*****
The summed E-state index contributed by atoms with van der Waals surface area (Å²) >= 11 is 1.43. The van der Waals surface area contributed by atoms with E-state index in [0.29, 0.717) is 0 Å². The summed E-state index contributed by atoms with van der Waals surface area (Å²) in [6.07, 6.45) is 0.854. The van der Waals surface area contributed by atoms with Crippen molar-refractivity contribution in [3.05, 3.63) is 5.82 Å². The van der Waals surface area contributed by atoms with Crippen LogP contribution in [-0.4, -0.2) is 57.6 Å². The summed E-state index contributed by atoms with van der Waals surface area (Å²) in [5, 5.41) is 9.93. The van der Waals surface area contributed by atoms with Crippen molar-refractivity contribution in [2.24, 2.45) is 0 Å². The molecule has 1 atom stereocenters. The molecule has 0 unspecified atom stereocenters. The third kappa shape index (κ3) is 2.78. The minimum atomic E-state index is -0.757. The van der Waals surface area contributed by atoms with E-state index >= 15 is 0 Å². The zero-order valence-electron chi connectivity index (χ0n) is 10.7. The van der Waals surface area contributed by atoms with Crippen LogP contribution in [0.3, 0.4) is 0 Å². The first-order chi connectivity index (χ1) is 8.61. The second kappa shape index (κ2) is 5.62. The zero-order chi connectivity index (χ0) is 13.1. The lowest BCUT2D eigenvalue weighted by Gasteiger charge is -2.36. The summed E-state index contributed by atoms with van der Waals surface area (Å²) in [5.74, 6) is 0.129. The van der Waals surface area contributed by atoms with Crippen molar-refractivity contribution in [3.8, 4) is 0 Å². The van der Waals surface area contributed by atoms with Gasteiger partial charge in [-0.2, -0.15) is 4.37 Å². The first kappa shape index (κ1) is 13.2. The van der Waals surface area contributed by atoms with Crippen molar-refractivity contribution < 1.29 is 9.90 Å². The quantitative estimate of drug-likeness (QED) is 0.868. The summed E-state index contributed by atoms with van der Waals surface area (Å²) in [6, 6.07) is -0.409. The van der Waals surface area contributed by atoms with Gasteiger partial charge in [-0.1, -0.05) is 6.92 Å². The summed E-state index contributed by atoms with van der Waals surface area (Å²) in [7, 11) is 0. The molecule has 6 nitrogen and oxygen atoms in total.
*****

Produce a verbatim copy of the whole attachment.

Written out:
The summed E-state index contributed by atoms with van der Waals surface area (Å²) >= 11 is 1.43. The van der Waals surface area contributed by atoms with E-state index in [0.29, 0.717) is 0 Å². The summed E-state index contributed by atoms with van der Waals surface area (Å²) in [6.07, 6.45) is 0.854. The van der Waals surface area contributed by atoms with Crippen molar-refractivity contribution in [3.05, 3.63) is 5.82 Å². The van der Waals surface area contributed by atoms with Crippen LogP contribution in [-0.4, -0.2) is 57.6 Å². The summed E-state index contributed by atoms with van der Waals surface area (Å²) in [5, 5.41) is 9.93. The van der Waals surface area contributed by atoms with Crippen molar-refractivity contribution in [2.24, 2.45) is 0 Å². The molecule has 1 atom stereocenters. The molecule has 0 unspecified atom stereocenters. The third kappa shape index (κ3) is 2.78. The minimum atomic E-state index is -0.757. The van der Waals surface area contributed by atoms with E-state index >= 15 is 0 Å². The zero-order valence-electron chi connectivity index (χ0n) is 10.7. The van der Waals surface area contributed by atoms with Crippen LogP contribution in [0.3, 0.4) is 0 Å². The first-order chi connectivity index (χ1) is 8.61. The second kappa shape index (κ2) is 5.62. The zero-order chi connectivity index (χ0) is 13.1. The lowest BCUT2D eigenvalue weighted by Gasteiger charge is -2.36. The summed E-state index contributed by atoms with van der Waals surface area (Å²) in [5.74, 6) is 0.129. The van der Waals surface area contributed by atoms with Crippen molar-refractivity contribution in [3.8, 4) is 0 Å². The van der Waals surface area contributed by atoms with Gasteiger partial charge in [-0.2, -0.15) is 4.37 Å². The first kappa shape index (κ1) is 13.2. The van der Waals surface area contributed by atoms with Crippen molar-refractivity contribution < 1.29 is 9.90 Å². The quantitative estimate of drug-likeness (QED) is 0.868. The summed E-state index contributed by atoms with van der Waals surface area (Å²) in [6, 6.07) is -0.409. The van der Waals surface area contributed by atoms with Gasteiger partial charge in [-0.1, -0.05) is 6.92 Å². The summed E-state index contributed by atoms with van der Waals surface area (Å²) in [7, 11) is 0. The molecule has 6 nitrogen and oxygen atoms in total.